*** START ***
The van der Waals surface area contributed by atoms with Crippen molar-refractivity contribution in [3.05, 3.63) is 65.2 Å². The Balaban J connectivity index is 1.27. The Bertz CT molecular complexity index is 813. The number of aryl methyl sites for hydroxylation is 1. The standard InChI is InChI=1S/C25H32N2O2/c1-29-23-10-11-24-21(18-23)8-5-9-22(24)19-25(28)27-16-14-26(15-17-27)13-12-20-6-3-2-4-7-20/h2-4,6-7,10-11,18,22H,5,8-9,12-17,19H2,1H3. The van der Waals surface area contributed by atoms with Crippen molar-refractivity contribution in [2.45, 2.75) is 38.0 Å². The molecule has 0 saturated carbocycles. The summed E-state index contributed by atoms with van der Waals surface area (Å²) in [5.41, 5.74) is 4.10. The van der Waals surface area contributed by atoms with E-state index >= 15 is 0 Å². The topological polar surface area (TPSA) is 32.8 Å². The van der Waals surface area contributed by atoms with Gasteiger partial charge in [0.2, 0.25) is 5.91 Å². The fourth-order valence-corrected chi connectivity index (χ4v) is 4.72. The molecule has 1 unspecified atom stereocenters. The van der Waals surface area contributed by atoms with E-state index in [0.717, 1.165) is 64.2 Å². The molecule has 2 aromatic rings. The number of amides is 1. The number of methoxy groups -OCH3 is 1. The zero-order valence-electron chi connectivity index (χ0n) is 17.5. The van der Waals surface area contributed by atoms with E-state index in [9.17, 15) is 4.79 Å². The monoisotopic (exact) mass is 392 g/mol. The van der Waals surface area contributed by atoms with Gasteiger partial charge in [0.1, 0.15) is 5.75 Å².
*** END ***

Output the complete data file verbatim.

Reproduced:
The van der Waals surface area contributed by atoms with Crippen molar-refractivity contribution in [3.05, 3.63) is 65.2 Å². The Balaban J connectivity index is 1.27. The Bertz CT molecular complexity index is 813. The number of aryl methyl sites for hydroxylation is 1. The standard InChI is InChI=1S/C25H32N2O2/c1-29-23-10-11-24-21(18-23)8-5-9-22(24)19-25(28)27-16-14-26(15-17-27)13-12-20-6-3-2-4-7-20/h2-4,6-7,10-11,18,22H,5,8-9,12-17,19H2,1H3. The van der Waals surface area contributed by atoms with Crippen molar-refractivity contribution in [2.45, 2.75) is 38.0 Å². The molecule has 0 saturated carbocycles. The summed E-state index contributed by atoms with van der Waals surface area (Å²) in [5.41, 5.74) is 4.10. The van der Waals surface area contributed by atoms with E-state index >= 15 is 0 Å². The topological polar surface area (TPSA) is 32.8 Å². The van der Waals surface area contributed by atoms with Gasteiger partial charge in [0.2, 0.25) is 5.91 Å². The fourth-order valence-corrected chi connectivity index (χ4v) is 4.72. The molecule has 1 unspecified atom stereocenters. The van der Waals surface area contributed by atoms with E-state index in [0.717, 1.165) is 64.2 Å². The molecule has 2 aromatic rings. The number of amides is 1. The number of methoxy groups -OCH3 is 1. The zero-order valence-electron chi connectivity index (χ0n) is 17.5. The van der Waals surface area contributed by atoms with E-state index in [9.17, 15) is 4.79 Å². The monoisotopic (exact) mass is 392 g/mol. The van der Waals surface area contributed by atoms with Gasteiger partial charge in [0.1, 0.15) is 5.75 Å².